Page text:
The Woes of Train Life: Get Out of My Way, Move your Feet and Give me a Seat


For centuries we have associated trains and train stations with romance and glamour. At least that’s the image we get from movies. However, if you’ve ever ridden the city train, you know the experience is anything, but glamorous.

Railways are an increasingly important part of urban society, and for decades, they have tracked and used large volumes of operational data. Yet, for some reason, as it is in many business environments, these theoretical benefits of analyzing and storing this data are still falling short of reality; trains are still over filled, people still stand instead of sit on train runs, especially those during traffic rush…and well, let’s just say, we don’t see much improvement in the overall operations, even though railroads collect large amounts of data using global positioning systems, automatic equipment identification readers, electronic data, video inspections, field tablets and more. It seem that management just doesn’t know what to do with these huge amounts of data.

This same scenario doesn’t just happen to rail systems, but to businesses in varying industries.  The key lies in organizing this data, narrowing large amounts of unstructured statistics into usable data.

Data is Valuable

IDC, a nationally recognized marketing firm, suggest that big data is expected to grow to $16.9 billion in 2015. If nothing else, this statistic shows how important data is to corporate or business decisions.

But structuring this big data seems to be the challenge most businesses face. Added to this, structuring large amounts of data can be a very expensive process, requiring large amounts of man-power hours, engineering resources and investment, unless you implement database report writing configurations on your server. These costs can be reduced through the use of professional analyst services and specific data organizational tools, such as microsoft sql report writer. These help businesses  make sense of their data, converting it to both visual and readable content, thus taking far less time to analyze by all corporate departments.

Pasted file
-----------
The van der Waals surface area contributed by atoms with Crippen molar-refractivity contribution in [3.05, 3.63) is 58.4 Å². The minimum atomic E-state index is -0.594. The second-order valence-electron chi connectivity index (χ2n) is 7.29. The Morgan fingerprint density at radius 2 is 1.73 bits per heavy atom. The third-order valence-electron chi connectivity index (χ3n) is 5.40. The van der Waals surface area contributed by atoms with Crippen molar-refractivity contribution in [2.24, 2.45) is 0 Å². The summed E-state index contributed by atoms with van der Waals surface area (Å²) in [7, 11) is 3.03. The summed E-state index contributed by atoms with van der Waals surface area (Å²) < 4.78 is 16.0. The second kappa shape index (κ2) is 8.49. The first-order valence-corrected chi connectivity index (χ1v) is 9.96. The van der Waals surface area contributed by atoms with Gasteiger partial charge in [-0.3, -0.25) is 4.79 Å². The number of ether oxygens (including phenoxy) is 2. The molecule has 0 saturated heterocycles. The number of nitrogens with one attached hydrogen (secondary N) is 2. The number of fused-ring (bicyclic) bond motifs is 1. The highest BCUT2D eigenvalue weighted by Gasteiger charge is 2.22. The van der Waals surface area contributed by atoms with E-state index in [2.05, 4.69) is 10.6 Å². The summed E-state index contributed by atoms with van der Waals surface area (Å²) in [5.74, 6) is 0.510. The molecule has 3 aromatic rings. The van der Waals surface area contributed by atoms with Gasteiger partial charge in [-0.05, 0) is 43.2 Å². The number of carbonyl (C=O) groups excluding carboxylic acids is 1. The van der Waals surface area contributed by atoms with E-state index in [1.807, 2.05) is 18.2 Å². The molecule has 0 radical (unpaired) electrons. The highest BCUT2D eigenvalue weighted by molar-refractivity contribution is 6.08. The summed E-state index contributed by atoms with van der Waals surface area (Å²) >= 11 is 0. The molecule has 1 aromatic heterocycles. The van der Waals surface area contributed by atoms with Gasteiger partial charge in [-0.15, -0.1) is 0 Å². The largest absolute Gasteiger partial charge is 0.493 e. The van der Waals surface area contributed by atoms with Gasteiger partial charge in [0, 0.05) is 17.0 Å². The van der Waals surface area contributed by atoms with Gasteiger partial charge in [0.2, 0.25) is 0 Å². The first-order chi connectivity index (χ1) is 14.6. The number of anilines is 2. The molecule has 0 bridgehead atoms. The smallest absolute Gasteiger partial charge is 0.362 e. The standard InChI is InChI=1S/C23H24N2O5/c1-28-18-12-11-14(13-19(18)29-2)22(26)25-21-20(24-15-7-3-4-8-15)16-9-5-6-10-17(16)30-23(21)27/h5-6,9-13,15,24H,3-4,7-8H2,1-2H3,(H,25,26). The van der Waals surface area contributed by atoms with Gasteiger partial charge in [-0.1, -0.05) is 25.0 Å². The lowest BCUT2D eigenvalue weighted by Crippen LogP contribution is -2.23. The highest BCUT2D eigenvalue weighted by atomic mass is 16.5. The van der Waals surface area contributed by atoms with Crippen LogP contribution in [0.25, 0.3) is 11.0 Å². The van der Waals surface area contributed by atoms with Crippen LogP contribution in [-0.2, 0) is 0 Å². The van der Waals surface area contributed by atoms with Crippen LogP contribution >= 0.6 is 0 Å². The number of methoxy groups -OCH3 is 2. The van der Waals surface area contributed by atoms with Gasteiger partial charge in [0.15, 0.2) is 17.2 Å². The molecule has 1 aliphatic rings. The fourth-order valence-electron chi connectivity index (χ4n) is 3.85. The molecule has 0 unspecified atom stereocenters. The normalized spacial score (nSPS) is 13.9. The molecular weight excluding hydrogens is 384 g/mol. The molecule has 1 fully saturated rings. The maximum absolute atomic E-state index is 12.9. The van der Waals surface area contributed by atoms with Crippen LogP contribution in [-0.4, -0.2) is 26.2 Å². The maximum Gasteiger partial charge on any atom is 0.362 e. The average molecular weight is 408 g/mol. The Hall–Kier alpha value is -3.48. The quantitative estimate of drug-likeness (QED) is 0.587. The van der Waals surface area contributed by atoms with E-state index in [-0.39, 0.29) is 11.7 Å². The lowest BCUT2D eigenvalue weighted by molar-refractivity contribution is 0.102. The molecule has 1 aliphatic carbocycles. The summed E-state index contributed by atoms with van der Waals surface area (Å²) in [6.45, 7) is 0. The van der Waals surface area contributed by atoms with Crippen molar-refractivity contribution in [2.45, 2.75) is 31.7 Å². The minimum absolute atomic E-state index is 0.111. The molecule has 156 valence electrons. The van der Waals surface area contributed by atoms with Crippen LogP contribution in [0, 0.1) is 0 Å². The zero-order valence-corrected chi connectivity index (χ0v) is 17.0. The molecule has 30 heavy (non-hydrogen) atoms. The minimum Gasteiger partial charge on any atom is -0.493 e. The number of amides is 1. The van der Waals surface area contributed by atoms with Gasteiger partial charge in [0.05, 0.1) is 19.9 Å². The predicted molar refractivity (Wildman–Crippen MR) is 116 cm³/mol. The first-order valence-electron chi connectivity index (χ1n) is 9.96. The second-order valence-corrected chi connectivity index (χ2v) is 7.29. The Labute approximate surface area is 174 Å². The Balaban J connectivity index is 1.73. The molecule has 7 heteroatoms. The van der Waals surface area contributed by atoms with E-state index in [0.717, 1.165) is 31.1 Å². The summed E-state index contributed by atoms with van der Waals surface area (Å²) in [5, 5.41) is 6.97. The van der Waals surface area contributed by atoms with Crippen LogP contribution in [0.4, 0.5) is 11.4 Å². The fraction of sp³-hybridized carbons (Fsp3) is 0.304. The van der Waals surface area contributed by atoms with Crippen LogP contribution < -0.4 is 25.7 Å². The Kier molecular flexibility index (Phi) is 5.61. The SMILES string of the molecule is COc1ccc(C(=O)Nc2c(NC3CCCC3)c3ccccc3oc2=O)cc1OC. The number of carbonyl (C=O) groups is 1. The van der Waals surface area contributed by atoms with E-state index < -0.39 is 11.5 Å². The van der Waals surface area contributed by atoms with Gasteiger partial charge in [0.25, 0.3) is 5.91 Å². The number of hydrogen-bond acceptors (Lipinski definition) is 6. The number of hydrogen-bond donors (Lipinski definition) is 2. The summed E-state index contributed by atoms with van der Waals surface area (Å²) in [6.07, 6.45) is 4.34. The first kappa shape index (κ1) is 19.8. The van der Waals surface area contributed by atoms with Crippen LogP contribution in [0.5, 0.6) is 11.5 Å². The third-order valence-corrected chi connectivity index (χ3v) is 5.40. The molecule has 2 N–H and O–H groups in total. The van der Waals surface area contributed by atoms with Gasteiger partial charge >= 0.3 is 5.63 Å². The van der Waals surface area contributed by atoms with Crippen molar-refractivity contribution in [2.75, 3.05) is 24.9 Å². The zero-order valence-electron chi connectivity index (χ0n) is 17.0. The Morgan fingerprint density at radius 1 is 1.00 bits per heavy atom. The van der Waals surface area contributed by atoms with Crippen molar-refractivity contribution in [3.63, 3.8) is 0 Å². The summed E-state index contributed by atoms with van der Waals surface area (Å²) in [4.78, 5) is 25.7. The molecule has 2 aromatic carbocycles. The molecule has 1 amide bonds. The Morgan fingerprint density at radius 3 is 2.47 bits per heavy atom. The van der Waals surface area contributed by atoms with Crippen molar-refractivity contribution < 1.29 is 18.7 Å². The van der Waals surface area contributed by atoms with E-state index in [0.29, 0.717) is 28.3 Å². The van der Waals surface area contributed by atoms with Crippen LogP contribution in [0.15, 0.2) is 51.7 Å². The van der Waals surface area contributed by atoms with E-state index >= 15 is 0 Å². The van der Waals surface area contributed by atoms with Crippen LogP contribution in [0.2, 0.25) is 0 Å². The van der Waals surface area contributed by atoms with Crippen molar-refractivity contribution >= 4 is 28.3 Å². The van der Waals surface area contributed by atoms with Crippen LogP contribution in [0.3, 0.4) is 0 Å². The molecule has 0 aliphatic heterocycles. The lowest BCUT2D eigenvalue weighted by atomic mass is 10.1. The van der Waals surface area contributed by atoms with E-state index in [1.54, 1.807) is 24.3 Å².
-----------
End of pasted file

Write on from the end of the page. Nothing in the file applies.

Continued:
How to Make Sense of It All

Still, knowing that data must develop from unstructured data to a structured format, allowing for important decision making, is very different from implementing the procedure. For many, the solution has been to hire a data analyst, also known as a data scientist. His role is to implement important database report writing configurations , then analyze data and help the business come up with new opportunity and growth strategies. But all too often, the analytics project is confined to the person who holds this position or to the few members that make up this isolated department. This results in a lack of cooperation from other departments and a lack of needed tools to organize the data.

By not involving the entire team in the structuring, planning and use of the data, an organization may be hindering the potential benefits of the information it holds. Organizing unstructured data into scalable data, which offers solutions for the business, requires a team commitment; one where skills from the different departments are used to determine the feasibility of an actionable decision based on the data. The scalability functions much like this:

  1. The Analysis of General Data – a mistake often made here is when a company leaves this step to be analyzed and narrowed by the data analyst. In reality there are four teams that should be involved in this process: operations, IT, engineering or equipment analysts and the data analyst team. Together these teams should focus on developing the data into possible solutions.
  2. Feasibility of Solutions – once team members have analyzed the data and reported possible solutions, adding new analytical team integration is appropriate. At this stage, the Training and Development department, financial department and even the HR department can add significant input as to the feasibility of a growth, product or marketing decision.
  3. Deployment – once the feasibility of a particular change is analyzed and determined effective by professionals with all of these skill sets then the deployment of a decision change or implementation starts.

Bottom Line

The key to using big data efficiently lies in structuring this data with the help of several skill sets within the business environment, and with database report writing configurations. This combination of skills and tools, compensate for areas where the analyst’s knowledge may fall short. As the data becomes more structured through the analytical process other team members become crucial in determining the feasibility of a decision implementation.


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